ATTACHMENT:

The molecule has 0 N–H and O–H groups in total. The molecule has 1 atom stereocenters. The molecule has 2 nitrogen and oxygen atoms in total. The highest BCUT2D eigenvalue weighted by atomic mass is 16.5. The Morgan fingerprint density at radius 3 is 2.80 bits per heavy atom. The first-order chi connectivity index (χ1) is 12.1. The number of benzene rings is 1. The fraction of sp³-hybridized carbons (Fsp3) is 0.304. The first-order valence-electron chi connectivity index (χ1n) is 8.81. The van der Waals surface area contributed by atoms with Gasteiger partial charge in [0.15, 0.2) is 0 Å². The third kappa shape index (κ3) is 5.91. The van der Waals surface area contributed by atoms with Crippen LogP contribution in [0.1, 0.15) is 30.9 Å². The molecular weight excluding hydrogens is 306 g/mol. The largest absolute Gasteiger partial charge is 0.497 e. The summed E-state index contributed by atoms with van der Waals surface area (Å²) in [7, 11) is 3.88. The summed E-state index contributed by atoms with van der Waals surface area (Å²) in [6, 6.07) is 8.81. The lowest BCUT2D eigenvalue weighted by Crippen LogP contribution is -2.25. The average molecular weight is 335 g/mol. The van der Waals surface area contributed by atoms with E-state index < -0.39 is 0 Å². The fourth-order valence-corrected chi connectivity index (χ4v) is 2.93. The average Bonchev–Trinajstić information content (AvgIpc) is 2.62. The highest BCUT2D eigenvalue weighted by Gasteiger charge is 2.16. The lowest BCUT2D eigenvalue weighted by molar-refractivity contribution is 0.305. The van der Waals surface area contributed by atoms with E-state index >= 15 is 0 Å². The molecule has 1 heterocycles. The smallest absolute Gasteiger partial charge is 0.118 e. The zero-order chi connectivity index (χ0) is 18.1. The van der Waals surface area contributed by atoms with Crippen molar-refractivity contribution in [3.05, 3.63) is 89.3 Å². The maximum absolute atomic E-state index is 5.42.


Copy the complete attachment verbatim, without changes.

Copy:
The molecule has 0 N–H and O–H groups in total. The molecule has 1 atom stereocenters. The molecule has 2 nitrogen and oxygen atoms in total. The highest BCUT2D eigenvalue weighted by atomic mass is 16.5. The Morgan fingerprint density at radius 3 is 2.80 bits per heavy atom. The first-order chi connectivity index (χ1) is 12.1. The number of benzene rings is 1. The fraction of sp³-hybridized carbons (Fsp3) is 0.304. The first-order valence-electron chi connectivity index (χ1n) is 8.81. The van der Waals surface area contributed by atoms with Gasteiger partial charge in [0.15, 0.2) is 0 Å². The third kappa shape index (κ3) is 5.91. The van der Waals surface area contributed by atoms with Crippen LogP contribution in [0.1, 0.15) is 30.9 Å². The molecular weight excluding hydrogens is 306 g/mol. The largest absolute Gasteiger partial charge is 0.497 e. The summed E-state index contributed by atoms with van der Waals surface area (Å²) in [7, 11) is 3.88. The summed E-state index contributed by atoms with van der Waals surface area (Å²) in [6, 6.07) is 8.81. The lowest BCUT2D eigenvalue weighted by Crippen LogP contribution is -2.25. The average molecular weight is 335 g/mol. The van der Waals surface area contributed by atoms with E-state index < -0.39 is 0 Å². The fourth-order valence-corrected chi connectivity index (χ4v) is 2.93. The average Bonchev–Trinajstić information content (AvgIpc) is 2.62. The highest BCUT2D eigenvalue weighted by Gasteiger charge is 2.16. The lowest BCUT2D eigenvalue weighted by molar-refractivity contribution is 0.305. The van der Waals surface area contributed by atoms with E-state index >= 15 is 0 Å². The molecule has 1 heterocycles. The smallest absolute Gasteiger partial charge is 0.118 e. The zero-order chi connectivity index (χ0) is 18.1. The van der Waals surface area contributed by atoms with Crippen molar-refractivity contribution in [3.05, 3.63) is 89.3 Å². The maximum absolute atomic E-state index is 5.42.